This season has already made a mockery of Super League elitism
Real Madrid, Barcelona, Manchester United and Juventus are among the "superclubs" struggling to qualify from their Champions League groups
The problem with the Champions League group stages is that they are too predictable. That is why Real Madrid have lost at home to Sheriff Tiraspol, why Young Boys of Bern have beaten Manchester United and why Club Brugge can look down on Manchester City in the table.
It is why Barcelona are the lone side yet to register a shot on target and have made their worst ever start to the competition, why Sebastien Haller is its top scorer and why Christopher Nkunku has joined Lionel Messi as the only player to score a European hat-trick against Guardiola’s Manchester City.
Two matchdays in, the Champions League has done a fine job for exposing the arguments for the Super League, in particular, and a Swiss system for the group stages as the self-serving nonsense they were. The idea that the group stages are a mundane, forgettable procession has been dented by a series of spectacular scorelines – 6-3, 3-2, twin 1-5s – and some high-class games. The vagaries of the draw has helped, but a format that has pitted Juventus against Chelsea, Barcelona versus Bayern Munich, sent City to Paris Saint-Germain, taken Real Madrid to Inter Milan and allowed Liverpool to host AC Milan already has lent some benefits, even before the forthcoming double header between Liverpool and Atletico Madrid is factored in.
And if the presumption is that the usual suspects will still progress, some may not while others can testify about the jeopardy. Results thus far leave Barcelona the most imperilled but United and Inter among those at risk while AC Milan, despite contributing much to both matches, are currently pointless.
Moreover, while recent knockout stages have provided drama of such quality and in such quantity that it has been unrivalled elsewhere in the sport, the pool matches have had their fair share; the last round of fixtures brought Cristiano Ronaldo’s 95th-minute winner for United against Villarreal, Luis Suarez’s 97th-minute decider for Atletico in Milan and Sebastien Thill’s 90th-minute thunderbolt for Sheriff in the Bernabeu.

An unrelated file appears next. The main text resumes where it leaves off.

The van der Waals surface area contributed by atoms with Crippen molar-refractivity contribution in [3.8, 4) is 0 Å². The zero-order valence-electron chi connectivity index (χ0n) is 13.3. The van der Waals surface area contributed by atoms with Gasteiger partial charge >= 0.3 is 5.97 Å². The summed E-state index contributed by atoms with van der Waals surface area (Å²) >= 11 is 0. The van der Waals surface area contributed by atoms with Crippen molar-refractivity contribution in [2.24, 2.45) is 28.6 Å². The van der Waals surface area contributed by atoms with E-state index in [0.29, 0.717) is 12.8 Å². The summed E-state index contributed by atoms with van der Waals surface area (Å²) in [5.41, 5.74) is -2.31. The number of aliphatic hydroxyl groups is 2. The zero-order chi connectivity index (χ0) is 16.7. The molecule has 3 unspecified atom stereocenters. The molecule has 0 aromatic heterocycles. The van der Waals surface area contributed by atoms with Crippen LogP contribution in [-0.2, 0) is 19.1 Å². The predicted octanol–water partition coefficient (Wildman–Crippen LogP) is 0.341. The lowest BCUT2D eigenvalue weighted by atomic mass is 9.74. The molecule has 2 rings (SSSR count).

All of which has shown the merits of competition. Sheriff have been the revelation and if plenty have pointed out that their implausible journey has some less romantic elements, many could savour the sight of Club Brugge drawing with PSG on Messi’s full debut.
The 10 founders of the supposed Super League in action – minus Arsenal and Tottenham – may note that two of them prop up their respective pools, while a further three are third. It is harder to suggest that excellence is concentrated at a select few clubs who should be separated from the rest when Atalanta, Sheriff, Red Bull Salzburg and Ajax top their groups, with Brugge and Young Boys sitting second in theirs, and while the Super League plotters claimed there would be five invitational spots, it is hard to imagine they would have gone to clubs from Austria, Belgium and Switzerland, let alone Moldova (or Transnistra). Historic giants like Ajax and Benfica might have been overlooked, too, but instead clubs from the third pot of seeds have 100 percent records and are well positioned to qualify for the last 16.
Meanwhile, the Swiss system would complicate a fundamentally simple equation: each side faces each other home and away and the top two advance, which renders every game a six-pointer. It brings a purer sense of competition, especially to what look the tighter groups, either because they have evenly-matched sides or because the favourites have slipped up.
Given football’s financial gulfs, it would rank as an achievement by the seemingly lesser lights to eject some of the supposed superpowers from the competition before Christmas. And yet if there are cracks in the game’s economic model, those who wanted to smash it altogether and who seemed to use the Champions League group stages as part of the case to camouflage their greed may choose to look at both the matches and the outcomes. As is often the case, the best thing about football has been the actual football.
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Richard Jolly also writes for the National, the Guardian, the Observer, the Straits Times, the Independent, Sporting Life, Football 365 and the Blizzard. He has written for the FourFourTwo website since 2018 and for the magazine in the 1990s and the 2020s, but not in between. He has covered 1500+ games and remembers a disturbing number of the 0-0 draws.
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